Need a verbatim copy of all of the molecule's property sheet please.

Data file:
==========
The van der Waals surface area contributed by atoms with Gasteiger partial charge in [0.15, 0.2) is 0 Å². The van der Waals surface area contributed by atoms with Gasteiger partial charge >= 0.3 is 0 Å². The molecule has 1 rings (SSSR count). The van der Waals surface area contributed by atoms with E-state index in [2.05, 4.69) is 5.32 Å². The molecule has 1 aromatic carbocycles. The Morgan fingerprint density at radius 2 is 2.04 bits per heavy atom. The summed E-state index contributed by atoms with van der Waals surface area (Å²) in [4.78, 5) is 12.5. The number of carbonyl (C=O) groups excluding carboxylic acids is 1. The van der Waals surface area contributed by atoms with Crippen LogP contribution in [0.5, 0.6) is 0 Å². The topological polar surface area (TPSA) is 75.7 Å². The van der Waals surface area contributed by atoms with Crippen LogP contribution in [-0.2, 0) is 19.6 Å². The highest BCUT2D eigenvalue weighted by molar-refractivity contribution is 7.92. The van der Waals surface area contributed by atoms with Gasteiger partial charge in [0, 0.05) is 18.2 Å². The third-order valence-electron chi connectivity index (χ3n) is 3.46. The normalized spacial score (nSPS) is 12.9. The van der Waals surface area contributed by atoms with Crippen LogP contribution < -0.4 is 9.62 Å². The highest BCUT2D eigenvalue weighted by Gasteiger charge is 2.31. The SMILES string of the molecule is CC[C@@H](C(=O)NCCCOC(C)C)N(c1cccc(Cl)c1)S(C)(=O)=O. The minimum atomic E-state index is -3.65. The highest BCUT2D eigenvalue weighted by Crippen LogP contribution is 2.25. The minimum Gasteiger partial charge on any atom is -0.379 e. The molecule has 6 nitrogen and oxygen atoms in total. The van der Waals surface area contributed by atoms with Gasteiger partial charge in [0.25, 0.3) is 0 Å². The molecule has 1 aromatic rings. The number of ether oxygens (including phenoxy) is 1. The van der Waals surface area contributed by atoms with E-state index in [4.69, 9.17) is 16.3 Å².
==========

The van der Waals surface area contributed by atoms with Gasteiger partial charge in [0.15, 0.2) is 0 Å². The van der Waals surface area contributed by atoms with Gasteiger partial charge >= 0.3 is 0 Å². The molecule has 1 rings (SSSR count). The van der Waals surface area contributed by atoms with E-state index in [2.05, 4.69) is 5.32 Å². The molecule has 1 aromatic carbocycles. The Morgan fingerprint density at radius 2 is 2.04 bits per heavy atom. The summed E-state index contributed by atoms with van der Waals surface area (Å²) in [4.78, 5) is 12.5. The number of carbonyl (C=O) groups excluding carboxylic acids is 1. The van der Waals surface area contributed by atoms with Crippen LogP contribution in [0.5, 0.6) is 0 Å². The topological polar surface area (TPSA) is 75.7 Å². The van der Waals surface area contributed by atoms with Crippen LogP contribution in [-0.2, 0) is 19.6 Å². The highest BCUT2D eigenvalue weighted by molar-refractivity contribution is 7.92. The van der Waals surface area contributed by atoms with Gasteiger partial charge in [0, 0.05) is 18.2 Å². The third-order valence-electron chi connectivity index (χ3n) is 3.46. The normalized spacial score (nSPS) is 12.9. The van der Waals surface area contributed by atoms with Crippen LogP contribution < -0.4 is 9.62 Å². The highest BCUT2D eigenvalue weighted by Gasteiger charge is 2.31. The SMILES string of the molecule is CC[C@@H](C(=O)NCCCOC(C)C)N(c1cccc(Cl)c1)S(C)(=O)=O. The minimum atomic E-state index is -3.65. The highest BCUT2D eigenvalue weighted by Crippen LogP contribution is 2.25. The minimum Gasteiger partial charge on any atom is -0.379 e. The molecule has 6 nitrogen and oxygen atoms in total. The van der Waals surface area contributed by atoms with Gasteiger partial charge in [0.25, 0.3) is 0 Å². The molecule has 1 aromatic rings. The number of ether oxygens (including phenoxy) is 1. The van der Waals surface area contributed by atoms with E-state index in [4.69, 9.17) is 16.3 Å².